Edward Kienholz was born in Fairfield, Washington, in the eastern part of the state. He grew up on a farm, learning carpentry, drafting and mechanical skills. He studied at Eastern Washington College of Education and, briefly, at Whitworth College in Spokane, but did not receive any formal artistic training. After a series of odd jobs, such as nurse in a psychiatric hospital, manager of a dance band, used car salesman, caterer, decorator and vacuum cleaner salesman, Kienholz settled in Los Angeles, where he became involved with the avant-garde art scene of the day.
In 1956 he opened the NOW Gallery, for which Michael Bowen designed the sign; that year he met student Walter Hopps, who owned the Syndell Gallery. They co-organized the All-City Art Festival, then in 1957, with poet Bob Alexander, they opened the Ferus Gallery on North La Cienega Boulevard.
Despite his lack of formal artistic training, Kienholz began to employ his mechanical and carpentry skills in making collage paintings and reliefs assembled from materials salvaged from the alleys and sidewalks of the city. In 1960 he withdrew from the Ferus Gallery to concentrate on his art, creating free-standing, large-scale environmental tableaux. In 1961 he completed his first installation, "Roxy's," which caused a stir at the documenta 4 exhibition in 1968.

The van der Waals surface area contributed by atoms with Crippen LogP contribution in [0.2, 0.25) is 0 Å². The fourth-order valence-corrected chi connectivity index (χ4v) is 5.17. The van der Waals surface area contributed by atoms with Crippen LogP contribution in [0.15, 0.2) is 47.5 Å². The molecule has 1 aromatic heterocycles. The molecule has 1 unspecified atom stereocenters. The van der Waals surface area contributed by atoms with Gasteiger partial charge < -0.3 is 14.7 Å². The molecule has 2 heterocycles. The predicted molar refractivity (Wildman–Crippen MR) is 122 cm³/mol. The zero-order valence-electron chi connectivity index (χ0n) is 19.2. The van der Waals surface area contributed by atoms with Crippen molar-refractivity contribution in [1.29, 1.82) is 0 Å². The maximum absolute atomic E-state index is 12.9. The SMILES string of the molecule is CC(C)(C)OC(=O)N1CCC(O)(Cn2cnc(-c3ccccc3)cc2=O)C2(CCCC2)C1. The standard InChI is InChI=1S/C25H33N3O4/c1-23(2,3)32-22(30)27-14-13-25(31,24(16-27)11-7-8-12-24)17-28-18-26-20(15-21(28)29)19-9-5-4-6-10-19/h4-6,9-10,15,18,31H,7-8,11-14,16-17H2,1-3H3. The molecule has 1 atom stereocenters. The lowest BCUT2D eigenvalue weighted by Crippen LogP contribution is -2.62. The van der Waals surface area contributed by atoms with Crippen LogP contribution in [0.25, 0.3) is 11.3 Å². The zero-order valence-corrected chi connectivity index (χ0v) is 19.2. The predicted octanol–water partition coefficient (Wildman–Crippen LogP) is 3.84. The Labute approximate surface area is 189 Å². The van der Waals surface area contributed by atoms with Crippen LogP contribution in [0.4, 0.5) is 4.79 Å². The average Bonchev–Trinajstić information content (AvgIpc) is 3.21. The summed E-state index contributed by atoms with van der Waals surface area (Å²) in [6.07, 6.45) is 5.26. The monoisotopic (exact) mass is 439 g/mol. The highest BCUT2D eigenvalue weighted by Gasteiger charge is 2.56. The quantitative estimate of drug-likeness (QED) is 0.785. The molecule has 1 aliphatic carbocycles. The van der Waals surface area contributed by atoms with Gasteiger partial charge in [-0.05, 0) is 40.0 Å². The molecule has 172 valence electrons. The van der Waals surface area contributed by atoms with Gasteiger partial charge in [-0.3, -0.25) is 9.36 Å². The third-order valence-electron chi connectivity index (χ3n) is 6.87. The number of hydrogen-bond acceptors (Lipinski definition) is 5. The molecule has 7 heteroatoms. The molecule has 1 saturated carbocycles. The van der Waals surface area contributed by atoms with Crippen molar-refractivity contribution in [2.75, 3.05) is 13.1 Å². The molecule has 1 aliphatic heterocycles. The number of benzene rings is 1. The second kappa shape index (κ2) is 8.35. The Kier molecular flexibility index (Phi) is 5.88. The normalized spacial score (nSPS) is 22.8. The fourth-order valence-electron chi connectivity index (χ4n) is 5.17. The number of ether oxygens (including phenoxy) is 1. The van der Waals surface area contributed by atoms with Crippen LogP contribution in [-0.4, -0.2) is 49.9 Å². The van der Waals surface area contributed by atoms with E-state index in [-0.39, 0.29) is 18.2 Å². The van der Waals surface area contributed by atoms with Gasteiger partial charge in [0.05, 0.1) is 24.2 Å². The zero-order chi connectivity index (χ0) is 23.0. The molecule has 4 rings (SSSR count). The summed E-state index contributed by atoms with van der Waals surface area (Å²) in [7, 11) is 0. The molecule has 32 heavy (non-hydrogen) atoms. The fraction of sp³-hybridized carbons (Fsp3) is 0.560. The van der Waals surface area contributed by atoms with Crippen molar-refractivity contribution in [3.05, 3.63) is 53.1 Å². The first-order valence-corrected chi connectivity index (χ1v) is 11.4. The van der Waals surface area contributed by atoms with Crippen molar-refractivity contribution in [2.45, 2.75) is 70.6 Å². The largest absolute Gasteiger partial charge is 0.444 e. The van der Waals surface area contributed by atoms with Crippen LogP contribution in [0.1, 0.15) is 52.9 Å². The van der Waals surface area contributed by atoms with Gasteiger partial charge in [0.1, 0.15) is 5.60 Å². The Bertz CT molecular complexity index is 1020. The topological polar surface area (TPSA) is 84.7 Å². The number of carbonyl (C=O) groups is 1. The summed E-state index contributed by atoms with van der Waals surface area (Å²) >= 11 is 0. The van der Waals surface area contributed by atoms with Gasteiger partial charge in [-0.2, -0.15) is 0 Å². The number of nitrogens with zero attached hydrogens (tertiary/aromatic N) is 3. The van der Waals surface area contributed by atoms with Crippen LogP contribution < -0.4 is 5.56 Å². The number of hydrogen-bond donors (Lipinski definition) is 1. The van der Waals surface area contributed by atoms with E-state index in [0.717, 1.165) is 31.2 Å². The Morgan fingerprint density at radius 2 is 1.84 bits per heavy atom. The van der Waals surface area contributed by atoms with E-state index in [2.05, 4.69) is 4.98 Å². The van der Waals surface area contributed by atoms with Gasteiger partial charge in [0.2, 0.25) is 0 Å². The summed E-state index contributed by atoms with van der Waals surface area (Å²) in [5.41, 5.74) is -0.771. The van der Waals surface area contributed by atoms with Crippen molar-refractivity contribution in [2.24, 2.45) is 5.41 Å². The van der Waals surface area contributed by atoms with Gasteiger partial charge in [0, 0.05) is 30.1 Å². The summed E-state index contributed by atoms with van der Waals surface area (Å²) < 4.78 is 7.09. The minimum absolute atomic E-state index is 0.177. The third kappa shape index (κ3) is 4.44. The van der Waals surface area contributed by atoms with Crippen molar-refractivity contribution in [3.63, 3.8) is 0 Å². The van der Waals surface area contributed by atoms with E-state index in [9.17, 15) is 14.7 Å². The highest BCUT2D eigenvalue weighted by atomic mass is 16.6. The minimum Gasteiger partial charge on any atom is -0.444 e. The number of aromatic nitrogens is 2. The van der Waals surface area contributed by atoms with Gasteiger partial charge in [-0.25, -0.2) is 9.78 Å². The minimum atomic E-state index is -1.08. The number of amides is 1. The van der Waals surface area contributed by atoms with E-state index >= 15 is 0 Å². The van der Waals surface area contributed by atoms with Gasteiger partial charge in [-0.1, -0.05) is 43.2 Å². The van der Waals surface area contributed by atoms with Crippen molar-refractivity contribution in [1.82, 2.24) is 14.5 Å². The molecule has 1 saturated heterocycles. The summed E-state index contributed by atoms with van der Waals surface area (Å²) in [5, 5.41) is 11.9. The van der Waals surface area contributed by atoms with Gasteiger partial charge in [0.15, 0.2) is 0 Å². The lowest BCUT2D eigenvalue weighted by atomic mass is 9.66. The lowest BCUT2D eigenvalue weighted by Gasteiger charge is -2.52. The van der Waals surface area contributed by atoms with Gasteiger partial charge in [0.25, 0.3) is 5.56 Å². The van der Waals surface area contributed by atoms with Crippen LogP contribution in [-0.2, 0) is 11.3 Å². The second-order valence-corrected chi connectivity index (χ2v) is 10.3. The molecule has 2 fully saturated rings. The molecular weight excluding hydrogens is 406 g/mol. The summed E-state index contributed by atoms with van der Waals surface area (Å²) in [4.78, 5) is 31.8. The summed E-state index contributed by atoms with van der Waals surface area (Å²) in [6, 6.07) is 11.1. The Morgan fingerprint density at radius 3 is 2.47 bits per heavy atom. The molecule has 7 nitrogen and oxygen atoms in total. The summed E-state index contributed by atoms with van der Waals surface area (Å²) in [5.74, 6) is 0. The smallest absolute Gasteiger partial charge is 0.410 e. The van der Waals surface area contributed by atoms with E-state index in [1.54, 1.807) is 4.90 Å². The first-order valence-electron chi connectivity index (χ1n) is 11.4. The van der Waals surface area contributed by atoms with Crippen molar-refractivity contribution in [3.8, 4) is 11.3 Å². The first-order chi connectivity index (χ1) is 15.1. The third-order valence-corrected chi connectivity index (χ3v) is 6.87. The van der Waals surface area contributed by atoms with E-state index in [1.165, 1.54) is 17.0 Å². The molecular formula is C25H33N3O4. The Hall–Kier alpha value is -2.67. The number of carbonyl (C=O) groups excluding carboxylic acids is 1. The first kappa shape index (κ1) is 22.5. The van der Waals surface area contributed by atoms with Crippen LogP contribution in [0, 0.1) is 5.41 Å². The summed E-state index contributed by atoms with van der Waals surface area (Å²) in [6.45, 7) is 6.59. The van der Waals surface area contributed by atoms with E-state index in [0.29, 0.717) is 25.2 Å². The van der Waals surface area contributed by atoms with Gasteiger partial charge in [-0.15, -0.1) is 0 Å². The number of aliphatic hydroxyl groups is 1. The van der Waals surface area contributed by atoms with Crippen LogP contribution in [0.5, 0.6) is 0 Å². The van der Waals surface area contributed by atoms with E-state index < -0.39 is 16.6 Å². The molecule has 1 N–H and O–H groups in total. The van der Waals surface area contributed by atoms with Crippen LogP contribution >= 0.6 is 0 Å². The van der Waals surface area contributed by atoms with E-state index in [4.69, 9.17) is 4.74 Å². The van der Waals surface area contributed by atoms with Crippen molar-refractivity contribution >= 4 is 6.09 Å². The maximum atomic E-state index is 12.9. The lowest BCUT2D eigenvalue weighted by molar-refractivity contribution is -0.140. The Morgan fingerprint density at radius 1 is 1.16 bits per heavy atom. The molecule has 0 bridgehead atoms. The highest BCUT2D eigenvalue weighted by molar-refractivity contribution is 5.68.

A 1966 show at the Los Angeles County Museum of Art drew considerable controversy over his assemblage, Back Seat Dodge 38 (1964). The Los Angeles County Board of Supervisors called it "revolting, pornographic and blasphemous" and threatened to withhold financing for the museum unless the tableau was removed from view.
Kienholz's assemblages of found objectsthe detritus of modern existence, often including figures cast from lifeare at times vulgar, brutal, and gruesome, confronting the viewer with questions about human existence and the inhumanity of twentieth-century society. Because of their satirical and antiestablishment tones, his works have often been linked to the funk art movement based in San Francisco in the 1960s. Regarding found materials he said, in 1977, "I really begin to understand any society by going through its junk stores and flea markets. It is a form of education and historical orientation for me. I can see the results of ideas in what is thrown away by a culture."